Table 2: Pitches and quality of heart murmurs

Organic vs. physiologic

Murmurs can be classified in two groups: organic and physiologic. Organic murmurs are present due to a change or abnormality in the architecture of the cardiac structures. Some murmurs exist in the presence of a structurally normal heart and are known as physiologic, functional, or innocent. These murmurs may not be related to heart disease at all. An innocent murmur is a term used for soft murmurs heard in puppies or kittens less than 16 weeks of age that the animals normally outgrow. Functional or physiologic (these terms are interchangeable) murmurs can be heard in patients with fever, anemia, or metabolic high output conditions (e.g., hyperthyroidism) or in patients of advanced athletic training. You will hear physiologic or innocent murmurs best on the left hemithorax over the aortic valve, as they are usually created by a small amount of turbulence at the aortic valve. These murmurs are of medium to low intensity, typically a grade 3 or less. As the underlying condition that creates the murmur is treated, the murmur should disappear completely.

Mitral and tricuspid regurgitation

The most common murmur you will hear is mitral regurgitation. These murmurs are extremely common in cats and small-breed dogs. You will hear this murmur as systolic and over the left apex of the heart. The loudness is variable, ranging grade 2 to 6. Echocardiographic and thoracic radiographic examinations are required to fully assess these dogs. Many small-breed dogs have grade 3 to 4 murmurs with no evidence of congestive heart failure. Mitral regurgitation can be caused by endocardiosis, endocarditis, volume overload, or dysplasia.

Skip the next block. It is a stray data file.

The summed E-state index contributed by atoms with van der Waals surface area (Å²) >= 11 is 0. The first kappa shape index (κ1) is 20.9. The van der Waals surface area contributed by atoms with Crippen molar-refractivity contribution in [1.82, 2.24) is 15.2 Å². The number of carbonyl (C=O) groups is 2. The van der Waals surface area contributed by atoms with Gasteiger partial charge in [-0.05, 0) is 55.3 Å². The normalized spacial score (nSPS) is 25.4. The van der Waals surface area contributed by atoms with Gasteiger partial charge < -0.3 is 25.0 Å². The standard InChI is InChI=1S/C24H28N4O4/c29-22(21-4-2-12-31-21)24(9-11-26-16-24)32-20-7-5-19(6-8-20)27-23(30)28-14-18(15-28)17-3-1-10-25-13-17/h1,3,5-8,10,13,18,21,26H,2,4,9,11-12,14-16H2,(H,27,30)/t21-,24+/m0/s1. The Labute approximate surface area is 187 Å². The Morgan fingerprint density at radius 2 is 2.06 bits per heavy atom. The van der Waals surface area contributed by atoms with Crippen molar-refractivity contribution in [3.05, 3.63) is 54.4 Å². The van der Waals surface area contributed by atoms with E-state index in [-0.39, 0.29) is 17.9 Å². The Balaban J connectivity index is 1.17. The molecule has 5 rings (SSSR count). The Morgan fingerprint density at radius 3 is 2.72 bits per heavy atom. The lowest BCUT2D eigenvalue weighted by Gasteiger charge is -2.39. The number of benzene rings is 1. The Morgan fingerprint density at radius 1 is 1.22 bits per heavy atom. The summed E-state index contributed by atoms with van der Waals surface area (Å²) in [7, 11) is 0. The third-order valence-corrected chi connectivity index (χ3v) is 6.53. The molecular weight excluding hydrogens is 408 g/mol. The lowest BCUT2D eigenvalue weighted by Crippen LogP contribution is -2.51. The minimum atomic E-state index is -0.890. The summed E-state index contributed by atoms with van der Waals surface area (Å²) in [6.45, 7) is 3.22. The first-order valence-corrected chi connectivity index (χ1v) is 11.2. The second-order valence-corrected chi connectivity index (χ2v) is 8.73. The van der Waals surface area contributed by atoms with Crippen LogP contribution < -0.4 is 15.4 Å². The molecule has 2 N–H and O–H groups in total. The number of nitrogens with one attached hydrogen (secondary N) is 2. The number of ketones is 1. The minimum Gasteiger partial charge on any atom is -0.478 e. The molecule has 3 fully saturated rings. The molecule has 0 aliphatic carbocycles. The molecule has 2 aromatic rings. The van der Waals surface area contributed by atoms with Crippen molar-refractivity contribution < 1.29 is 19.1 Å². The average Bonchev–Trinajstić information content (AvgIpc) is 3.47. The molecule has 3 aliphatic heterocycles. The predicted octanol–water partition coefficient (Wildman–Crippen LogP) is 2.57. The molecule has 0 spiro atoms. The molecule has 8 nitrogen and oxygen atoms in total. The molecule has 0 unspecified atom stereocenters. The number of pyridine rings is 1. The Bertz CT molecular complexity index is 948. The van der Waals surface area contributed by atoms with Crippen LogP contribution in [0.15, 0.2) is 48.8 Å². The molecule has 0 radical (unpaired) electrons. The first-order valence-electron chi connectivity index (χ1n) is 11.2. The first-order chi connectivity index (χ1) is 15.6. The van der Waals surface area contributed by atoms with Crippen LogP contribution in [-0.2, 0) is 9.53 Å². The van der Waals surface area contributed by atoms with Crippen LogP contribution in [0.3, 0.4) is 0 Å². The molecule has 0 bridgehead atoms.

Tricuspid regurgitation is almost identical to mitral regurgitation in quality, pitch, and timing. Tricuspid murmurs are loudest in the right hemithorax. Unfortunately, it is often difficult to tell if the murmur on the right is mitral regurgitation radiating or if it is true tricuspid regurgitation. In some cases, a subtle difference in pitch or quality can be a clue to true tricuspid regurgitation, but an echocardiographic examination is the best diagnostic test for conformation.

Subaortic and pulmonic stenosis